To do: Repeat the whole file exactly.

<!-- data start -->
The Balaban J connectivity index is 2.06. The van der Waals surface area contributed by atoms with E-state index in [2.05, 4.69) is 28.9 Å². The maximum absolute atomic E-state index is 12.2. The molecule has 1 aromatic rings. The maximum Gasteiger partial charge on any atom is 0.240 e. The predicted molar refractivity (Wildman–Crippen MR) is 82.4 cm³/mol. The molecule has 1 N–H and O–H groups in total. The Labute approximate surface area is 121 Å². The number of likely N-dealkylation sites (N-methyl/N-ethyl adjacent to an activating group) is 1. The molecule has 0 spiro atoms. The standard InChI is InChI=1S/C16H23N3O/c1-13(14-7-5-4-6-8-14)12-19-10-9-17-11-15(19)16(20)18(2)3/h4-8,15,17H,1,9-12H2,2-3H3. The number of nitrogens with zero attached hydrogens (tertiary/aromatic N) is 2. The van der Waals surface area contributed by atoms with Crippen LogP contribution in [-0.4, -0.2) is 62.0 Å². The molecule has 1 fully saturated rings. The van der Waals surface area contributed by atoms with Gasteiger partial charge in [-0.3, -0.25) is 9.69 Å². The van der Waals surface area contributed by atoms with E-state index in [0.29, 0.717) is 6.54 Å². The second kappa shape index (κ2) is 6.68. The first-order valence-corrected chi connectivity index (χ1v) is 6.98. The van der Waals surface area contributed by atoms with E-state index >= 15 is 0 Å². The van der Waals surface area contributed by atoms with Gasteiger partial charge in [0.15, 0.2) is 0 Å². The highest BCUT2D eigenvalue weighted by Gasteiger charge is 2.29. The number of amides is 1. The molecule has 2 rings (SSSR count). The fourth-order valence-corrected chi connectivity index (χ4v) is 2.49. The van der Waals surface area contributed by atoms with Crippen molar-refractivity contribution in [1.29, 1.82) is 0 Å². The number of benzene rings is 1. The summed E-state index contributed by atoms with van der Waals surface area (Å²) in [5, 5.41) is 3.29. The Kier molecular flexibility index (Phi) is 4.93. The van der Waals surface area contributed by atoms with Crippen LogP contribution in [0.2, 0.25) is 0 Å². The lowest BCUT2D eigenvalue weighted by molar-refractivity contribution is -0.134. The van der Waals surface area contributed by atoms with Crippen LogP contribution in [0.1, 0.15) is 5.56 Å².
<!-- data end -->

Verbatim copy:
The Balaban J connectivity index is 2.06. The van der Waals surface area contributed by atoms with E-state index in [2.05, 4.69) is 28.9 Å². The maximum absolute atomic E-state index is 12.2. The molecule has 1 aromatic rings. The maximum Gasteiger partial charge on any atom is 0.240 e. The predicted molar refractivity (Wildman–Crippen MR) is 82.4 cm³/mol. The molecule has 1 N–H and O–H groups in total. The Labute approximate surface area is 121 Å². The number of likely N-dealkylation sites (N-methyl/N-ethyl adjacent to an activating group) is 1. The molecule has 0 spiro atoms. The standard InChI is InChI=1S/C16H23N3O/c1-13(14-7-5-4-6-8-14)12-19-10-9-17-11-15(19)16(20)18(2)3/h4-8,15,17H,1,9-12H2,2-3H3. The number of nitrogens with zero attached hydrogens (tertiary/aromatic N) is 2. The van der Waals surface area contributed by atoms with Crippen LogP contribution in [-0.4, -0.2) is 62.0 Å². The molecule has 1 fully saturated rings. The van der Waals surface area contributed by atoms with Gasteiger partial charge in [-0.3, -0.25) is 9.69 Å². The van der Waals surface area contributed by atoms with E-state index in [0.29, 0.717) is 6.54 Å². The second kappa shape index (κ2) is 6.68. The first-order valence-corrected chi connectivity index (χ1v) is 6.98. The van der Waals surface area contributed by atoms with E-state index >= 15 is 0 Å². The van der Waals surface area contributed by atoms with Gasteiger partial charge in [0.15, 0.2) is 0 Å². The highest BCUT2D eigenvalue weighted by Gasteiger charge is 2.29. The number of amides is 1. The molecule has 2 rings (SSSR count). The fourth-order valence-corrected chi connectivity index (χ4v) is 2.49. The van der Waals surface area contributed by atoms with Crippen molar-refractivity contribution in [1.29, 1.82) is 0 Å². The number of benzene rings is 1. The summed E-state index contributed by atoms with van der Waals surface area (Å²) in [5, 5.41) is 3.29. The Kier molecular flexibility index (Phi) is 4.93. The van der Waals surface area contributed by atoms with Crippen LogP contribution in [0.2, 0.25) is 0 Å². The lowest BCUT2D eigenvalue weighted by molar-refractivity contribution is -0.134. The van der Waals surface area contributed by atoms with Crippen LogP contribution in [0.1, 0.15) is 5.56 Å².